Most of us today are familiar with the cliche, ‘spiritual but not religious’. It’s such a cliche, that I’m not actually sure that people still say it, if they ever really did. But despite the cliche, it does reveal something about a particular mentality, not just in modern society, but of humans in general.
There is always a temptation to spiritualise religion, to spiritualise faith, so that Jesus becomes somewhat unreal, a mythical figure that people do not really know or try to understand. But the mystery of Easter pulls us kicking a screaming back to the fleshy realities of our faith. To participate in the Easter Triduum is not to attend some kind of dramatic or historical reenactment, but to physically live out the saving mysteries of our faith in our liturgy. The hope is that by faithfully participating in the liturgical rites of Easter, we can come to live the Christian life more intensely, by coming to know the mysteries of our faith more intimately.
The mystery of our salvation was wrought by Christ throughout his earthly life. John Donne saw Christ’s life as part of one long continuum, one long day. Describing Christmas Day he said, ‘He found a Golgotha, where he was crucified, even in Bethlehem, where he was born; for, to his tenderness then, the straws were almost as sharp as the thorns after; and the manger as uneasy at first, as his cross at last. His birth and his death were but one continual act, and his Christmas Day and his Good Friday are but the evening and morning of one and the same day’ (John Donne, Sermon for Christmas Day 1625). Seeing Christ in the wide angle view of His entire life helps us to focus on the physical, on the miracle that the Word became flesh, that God became a child, and that that child grew as any of us do, and experienced life as we do. Because of this, Good Friday leaves us with the stark reality that the hands that received the wounds of the nails were hands like yours and mine, that the side pierced with the lance as tender as any of ours, and that our sins were the cause of it all.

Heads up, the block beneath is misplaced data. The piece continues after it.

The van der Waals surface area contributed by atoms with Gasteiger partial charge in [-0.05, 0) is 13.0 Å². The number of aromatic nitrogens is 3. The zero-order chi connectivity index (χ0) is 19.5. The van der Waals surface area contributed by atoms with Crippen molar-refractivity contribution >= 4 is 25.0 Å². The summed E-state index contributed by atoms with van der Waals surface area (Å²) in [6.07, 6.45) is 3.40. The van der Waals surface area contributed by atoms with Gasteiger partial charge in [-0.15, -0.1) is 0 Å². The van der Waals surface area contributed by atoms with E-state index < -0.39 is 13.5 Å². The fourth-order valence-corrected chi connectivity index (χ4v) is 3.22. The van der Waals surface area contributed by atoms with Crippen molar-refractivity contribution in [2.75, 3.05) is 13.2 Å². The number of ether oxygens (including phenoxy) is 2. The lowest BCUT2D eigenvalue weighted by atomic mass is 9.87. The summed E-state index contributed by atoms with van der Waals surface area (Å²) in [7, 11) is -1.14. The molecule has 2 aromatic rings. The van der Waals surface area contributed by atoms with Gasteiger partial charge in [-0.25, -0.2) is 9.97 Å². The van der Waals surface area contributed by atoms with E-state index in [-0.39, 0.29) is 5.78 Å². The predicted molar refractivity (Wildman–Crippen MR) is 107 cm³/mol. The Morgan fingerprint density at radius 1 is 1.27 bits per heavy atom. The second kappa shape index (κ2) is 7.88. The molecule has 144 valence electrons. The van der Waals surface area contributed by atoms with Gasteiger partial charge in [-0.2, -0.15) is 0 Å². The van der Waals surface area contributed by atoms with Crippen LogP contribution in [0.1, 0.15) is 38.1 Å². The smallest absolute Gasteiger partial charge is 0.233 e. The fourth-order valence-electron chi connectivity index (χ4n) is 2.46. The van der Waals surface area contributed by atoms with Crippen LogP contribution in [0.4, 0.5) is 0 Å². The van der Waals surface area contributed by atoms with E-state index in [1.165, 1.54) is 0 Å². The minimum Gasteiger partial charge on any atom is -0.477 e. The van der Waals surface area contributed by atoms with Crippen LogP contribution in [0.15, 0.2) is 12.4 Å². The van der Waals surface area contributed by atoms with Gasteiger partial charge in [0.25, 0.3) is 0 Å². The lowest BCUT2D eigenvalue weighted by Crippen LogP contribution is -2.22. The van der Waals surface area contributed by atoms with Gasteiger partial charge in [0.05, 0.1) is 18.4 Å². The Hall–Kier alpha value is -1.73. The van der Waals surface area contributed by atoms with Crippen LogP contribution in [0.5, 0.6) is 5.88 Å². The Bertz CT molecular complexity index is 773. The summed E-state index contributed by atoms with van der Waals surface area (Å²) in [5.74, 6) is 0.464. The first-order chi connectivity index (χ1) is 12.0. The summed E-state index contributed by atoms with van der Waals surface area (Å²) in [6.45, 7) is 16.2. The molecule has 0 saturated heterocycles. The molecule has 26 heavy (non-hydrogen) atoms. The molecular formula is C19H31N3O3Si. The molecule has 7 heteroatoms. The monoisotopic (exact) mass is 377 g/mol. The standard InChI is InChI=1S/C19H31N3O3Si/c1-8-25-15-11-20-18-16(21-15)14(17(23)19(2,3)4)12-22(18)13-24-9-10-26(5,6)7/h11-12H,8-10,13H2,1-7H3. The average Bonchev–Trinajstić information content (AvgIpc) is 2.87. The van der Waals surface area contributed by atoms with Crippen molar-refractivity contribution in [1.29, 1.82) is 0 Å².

To wake up on Easter morning should be disorienting. This is not just from the physical exhaustion but because the certainties of our limited world view have been shaken. Christ’s Resurrection is as physical as his death and we now engage on a full eight days of hearing the different accounts of the Resurrection and the different experiences of the individual disciples. The body of the Risen and Glorified Jesus is physical and tangible; he can walk with the disciples on the way to Emmaus, cook and eat fish, and Thomas can place his hands in His wounds.
Christ and His Church hold out to us by this mystery the promise of bodily resurrection; that while we will experience the physical reality of death, so too we will in time experience the physical reality of resurrection that ‘will change our lowly body to be like his glorious body’ (Philippians 3:21). This claim is scandalous to many, simply unbelievable, or an example of child-like stories told to calm our fears of death. But we approach this day with the same awe and wonder of those first disciples. G.K. Chesterton writes about this beautifully when he says of the disciples that ‘in varying ways they realised the new wonder; but even they hardly realised that the world had died in the night. What they were looking at was the first day of a new creation, with a new heaven and a new earth; and in a semblance of the gardener God walked again in the garden, in the cool not of the evening but the dawn’ (G.K. Chesterton, The Everlasting Man). On Easter morning we celebrate this arrival of a new creation as our old certainties are shaken, but with a growing realisation of the splendour of the new creation around us.